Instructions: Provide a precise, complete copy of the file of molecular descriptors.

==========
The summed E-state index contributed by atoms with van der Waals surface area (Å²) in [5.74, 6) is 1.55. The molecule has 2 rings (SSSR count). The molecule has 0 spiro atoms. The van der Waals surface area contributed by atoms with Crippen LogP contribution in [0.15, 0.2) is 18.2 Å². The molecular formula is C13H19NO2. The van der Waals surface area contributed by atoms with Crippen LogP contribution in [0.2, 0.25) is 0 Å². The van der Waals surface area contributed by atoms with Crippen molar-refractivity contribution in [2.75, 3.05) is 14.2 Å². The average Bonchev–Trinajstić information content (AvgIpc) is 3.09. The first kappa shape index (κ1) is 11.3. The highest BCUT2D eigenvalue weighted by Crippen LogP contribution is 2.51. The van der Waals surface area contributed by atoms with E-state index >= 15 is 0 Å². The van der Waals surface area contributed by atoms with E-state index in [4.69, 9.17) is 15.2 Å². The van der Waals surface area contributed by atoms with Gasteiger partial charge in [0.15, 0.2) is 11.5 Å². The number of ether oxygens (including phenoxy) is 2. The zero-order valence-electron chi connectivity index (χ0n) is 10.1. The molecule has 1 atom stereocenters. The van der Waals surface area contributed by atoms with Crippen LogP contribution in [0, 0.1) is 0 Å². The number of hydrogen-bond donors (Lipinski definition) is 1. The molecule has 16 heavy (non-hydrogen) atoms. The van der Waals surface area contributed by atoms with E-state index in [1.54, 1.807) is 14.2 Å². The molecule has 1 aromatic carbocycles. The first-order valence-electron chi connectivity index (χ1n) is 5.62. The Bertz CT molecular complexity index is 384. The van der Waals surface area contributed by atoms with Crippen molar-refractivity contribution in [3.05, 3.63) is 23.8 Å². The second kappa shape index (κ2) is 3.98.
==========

The summed E-state index contributed by atoms with van der Waals surface area (Å²) in [5.74, 6) is 1.55. The molecule has 2 rings (SSSR count). The molecule has 0 spiro atoms. The van der Waals surface area contributed by atoms with Crippen LogP contribution in [0.15, 0.2) is 18.2 Å². The molecular formula is C13H19NO2. The van der Waals surface area contributed by atoms with Crippen LogP contribution in [0.2, 0.25) is 0 Å². The van der Waals surface area contributed by atoms with Crippen molar-refractivity contribution in [2.75, 3.05) is 14.2 Å². The average Bonchev–Trinajstić information content (AvgIpc) is 3.09. The first kappa shape index (κ1) is 11.3. The highest BCUT2D eigenvalue weighted by Crippen LogP contribution is 2.51. The van der Waals surface area contributed by atoms with E-state index >= 15 is 0 Å². The van der Waals surface area contributed by atoms with E-state index in [4.69, 9.17) is 15.2 Å². The van der Waals surface area contributed by atoms with Gasteiger partial charge in [0.15, 0.2) is 11.5 Å². The number of ether oxygens (including phenoxy) is 2. The zero-order valence-electron chi connectivity index (χ0n) is 10.1. The molecule has 1 atom stereocenters. The van der Waals surface area contributed by atoms with Crippen LogP contribution in [0, 0.1) is 0 Å². The number of hydrogen-bond donors (Lipinski definition) is 1. The molecule has 16 heavy (non-hydrogen) atoms. The van der Waals surface area contributed by atoms with E-state index in [1.54, 1.807) is 14.2 Å². The molecule has 1 aromatic carbocycles. The first-order valence-electron chi connectivity index (χ1n) is 5.62. The Bertz CT molecular complexity index is 384. The van der Waals surface area contributed by atoms with Crippen molar-refractivity contribution in [3.05, 3.63) is 23.8 Å². The second kappa shape index (κ2) is 3.98.